Researchers Reveal a Pressure Sensing and Modulating Mechanism Underpinning Genome Packaging, Retention and Ejection in Herpesviruses

Human cytomegalovirus (HCMV), the prototypical member of the β-herpesvirinae within the Herpesviridae, is found in about 90% of the population worldwide. HCMV infection can lead to severe and sometimes life-threatening diseases in immunocompromised individuals. HCMV is also the leading viral cause of congenital infections that can lead to birth defects. Herpesviruses package the genome via a “head-full” mechanism. The portal, which is both the entering and exiting channel of the viral DNA, has been suggested to serve as the “head-full” pressure sensor. The genome size (235 kb) of HCMV is the largest among the known human herpesviruses albeit the capsid size of HCMV is similar to those of other herpesviruses. Given that the genome sizes of herpesviruses vary a lot, it is still unknown how the headful of genome package among the different herpesviruses is sensed by the portals.  
In a study published online in Nature Communications on July 27th, researchers of Dr. YU Xuekui’s group at the Shanghai Institute of Materia Medica of the Chinese Academy of Sciences resolved the in situ structures of the portal and the capsid vertex-specific components (CVSC) of HCMV, which provides structural basis underpinning the genome packaging, retention, and ejection of herpesviruses. 
Through the method of improved viral growth, the researchers obtained high quality viral sample and determined the in situ cryo-electron microscopy (CryoEM) structures of the portal and the CVSC of HCMV. The portal of HCMV has three symmetry mismatches: the 5-fold symmetric (C5) 10-helix anchor, the 6-fold symmetric (C6) turret and the 12-fold symmetric (C12) main body. The 10-helix anchor—uncommon among known portals—contacts the portal-encircling DNA, which was presumed to squeeze the portal as the genome packaging proceeds. Researchers surmise that the 10-helix anchor dampens this action to delay the portal reaching a “head-full” packaging state, thus facilitating the large genome to be packaged. The 6-fold symmetric turret, latched via a coiled coil to a helix from a major capsid protein, supports the portal to retain the packaged genome. In addition, researchers found the portal vertex undergoing conformational changes simultaneously to secure the genome during viral cell trafficking and to facilitate genome ejection when nucleocapsid reaches the nucleus.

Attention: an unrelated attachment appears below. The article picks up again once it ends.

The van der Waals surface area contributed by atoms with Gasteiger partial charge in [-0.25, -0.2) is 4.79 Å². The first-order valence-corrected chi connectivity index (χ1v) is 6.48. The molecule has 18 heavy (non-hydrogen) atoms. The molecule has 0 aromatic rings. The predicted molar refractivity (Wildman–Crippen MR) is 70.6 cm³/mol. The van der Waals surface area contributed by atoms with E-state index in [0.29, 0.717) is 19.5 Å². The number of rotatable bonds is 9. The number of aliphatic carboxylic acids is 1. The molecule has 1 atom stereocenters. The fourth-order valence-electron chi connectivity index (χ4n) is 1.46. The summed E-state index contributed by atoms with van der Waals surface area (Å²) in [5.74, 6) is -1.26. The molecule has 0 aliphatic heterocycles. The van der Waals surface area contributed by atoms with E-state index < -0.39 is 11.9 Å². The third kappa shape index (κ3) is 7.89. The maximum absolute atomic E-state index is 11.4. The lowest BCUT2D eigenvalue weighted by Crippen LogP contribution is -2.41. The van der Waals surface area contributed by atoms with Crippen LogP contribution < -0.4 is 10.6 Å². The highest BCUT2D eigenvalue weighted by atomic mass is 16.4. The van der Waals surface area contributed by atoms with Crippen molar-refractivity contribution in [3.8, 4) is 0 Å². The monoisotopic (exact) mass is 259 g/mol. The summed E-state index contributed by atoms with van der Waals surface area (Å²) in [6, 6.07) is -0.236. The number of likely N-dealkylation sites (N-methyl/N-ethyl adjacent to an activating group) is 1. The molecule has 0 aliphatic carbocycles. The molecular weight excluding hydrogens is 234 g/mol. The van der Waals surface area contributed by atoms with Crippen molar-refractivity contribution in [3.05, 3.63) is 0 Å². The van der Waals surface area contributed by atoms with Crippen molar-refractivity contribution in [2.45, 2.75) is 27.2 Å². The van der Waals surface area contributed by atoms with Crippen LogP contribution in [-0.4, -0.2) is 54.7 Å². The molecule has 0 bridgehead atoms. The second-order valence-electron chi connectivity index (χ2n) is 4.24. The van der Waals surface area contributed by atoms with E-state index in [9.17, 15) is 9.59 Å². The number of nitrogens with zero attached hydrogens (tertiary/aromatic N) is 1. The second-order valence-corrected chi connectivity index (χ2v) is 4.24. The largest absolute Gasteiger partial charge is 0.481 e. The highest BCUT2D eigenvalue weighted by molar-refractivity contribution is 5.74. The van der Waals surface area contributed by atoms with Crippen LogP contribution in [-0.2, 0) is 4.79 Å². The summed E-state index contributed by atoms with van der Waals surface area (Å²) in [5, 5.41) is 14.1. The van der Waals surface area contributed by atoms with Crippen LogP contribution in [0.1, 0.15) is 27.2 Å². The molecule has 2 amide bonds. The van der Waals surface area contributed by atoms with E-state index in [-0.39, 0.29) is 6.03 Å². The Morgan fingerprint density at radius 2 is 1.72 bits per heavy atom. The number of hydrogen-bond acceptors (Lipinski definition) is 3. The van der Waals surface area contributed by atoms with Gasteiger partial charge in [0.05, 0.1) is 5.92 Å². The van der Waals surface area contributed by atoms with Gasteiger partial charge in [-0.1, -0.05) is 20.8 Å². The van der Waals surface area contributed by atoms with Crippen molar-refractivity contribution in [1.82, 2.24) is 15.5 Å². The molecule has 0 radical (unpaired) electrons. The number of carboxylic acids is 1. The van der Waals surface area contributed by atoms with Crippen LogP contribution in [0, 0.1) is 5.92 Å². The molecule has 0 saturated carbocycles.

Also, researchers determined the stoichiometric number of the CVSC bound on the penton vertices of HCMV, and found that the peripenton CVSC occupancy in HCMV is significantly lower than that in HSV-1, KSHV, and EBV; albeit, HCMV contains the largest DNA genome.  
This research provided insight into the conservation and adaption of HCMV portals and outline how the capsid inner pressure is sensed and modulated among herpesviruses to accomplish the tasks of genome packaging, retention, and ejection.
Figure. Left, cryoEM structure of the HCMV nucleocapsid. Middle, cryoEM structure of portal vertex of HCMV. Right, atomic model of the symmetry-mismatched portal of HCMV. (Image by Li Zhihai of YU Xuekui’s group)

DIAO Wentong
Shanghai Institute of Materia Medica,Chinese Academy of Sciences